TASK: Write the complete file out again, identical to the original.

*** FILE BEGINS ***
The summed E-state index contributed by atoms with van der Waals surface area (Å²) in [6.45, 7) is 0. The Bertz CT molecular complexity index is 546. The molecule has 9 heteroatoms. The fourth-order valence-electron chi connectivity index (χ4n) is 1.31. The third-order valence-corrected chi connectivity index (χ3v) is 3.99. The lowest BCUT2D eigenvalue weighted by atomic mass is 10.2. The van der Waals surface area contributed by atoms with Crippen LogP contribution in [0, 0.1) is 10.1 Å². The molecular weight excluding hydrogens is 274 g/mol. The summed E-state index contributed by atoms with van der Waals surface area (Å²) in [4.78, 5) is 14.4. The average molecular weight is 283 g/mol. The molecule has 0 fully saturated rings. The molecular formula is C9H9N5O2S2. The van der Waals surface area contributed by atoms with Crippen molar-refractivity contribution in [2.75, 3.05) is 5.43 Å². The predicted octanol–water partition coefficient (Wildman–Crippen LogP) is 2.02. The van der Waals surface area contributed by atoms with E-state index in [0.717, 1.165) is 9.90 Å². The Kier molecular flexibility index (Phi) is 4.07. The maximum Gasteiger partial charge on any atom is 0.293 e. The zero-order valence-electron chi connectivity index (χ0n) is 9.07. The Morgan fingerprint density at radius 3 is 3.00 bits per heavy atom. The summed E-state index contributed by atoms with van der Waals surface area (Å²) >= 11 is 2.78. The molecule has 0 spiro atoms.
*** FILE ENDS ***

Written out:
The summed E-state index contributed by atoms with van der Waals surface area (Å²) in [6.45, 7) is 0. The Bertz CT molecular complexity index is 546. The molecule has 9 heteroatoms. The fourth-order valence-electron chi connectivity index (χ4n) is 1.31. The third-order valence-corrected chi connectivity index (χ3v) is 3.99. The lowest BCUT2D eigenvalue weighted by atomic mass is 10.2. The van der Waals surface area contributed by atoms with Crippen LogP contribution in [0, 0.1) is 10.1 Å². The molecular weight excluding hydrogens is 274 g/mol. The summed E-state index contributed by atoms with van der Waals surface area (Å²) in [4.78, 5) is 14.4. The average molecular weight is 283 g/mol. The molecule has 0 fully saturated rings. The molecular formula is C9H9N5O2S2. The van der Waals surface area contributed by atoms with Crippen molar-refractivity contribution in [2.75, 3.05) is 5.43 Å². The predicted octanol–water partition coefficient (Wildman–Crippen LogP) is 2.02. The van der Waals surface area contributed by atoms with E-state index in [0.717, 1.165) is 9.90 Å². The Kier molecular flexibility index (Phi) is 4.07. The maximum Gasteiger partial charge on any atom is 0.293 e. The zero-order valence-electron chi connectivity index (χ0n) is 9.07. The Morgan fingerprint density at radius 3 is 3.00 bits per heavy atom. The summed E-state index contributed by atoms with van der Waals surface area (Å²) >= 11 is 2.78. The molecule has 0 spiro atoms.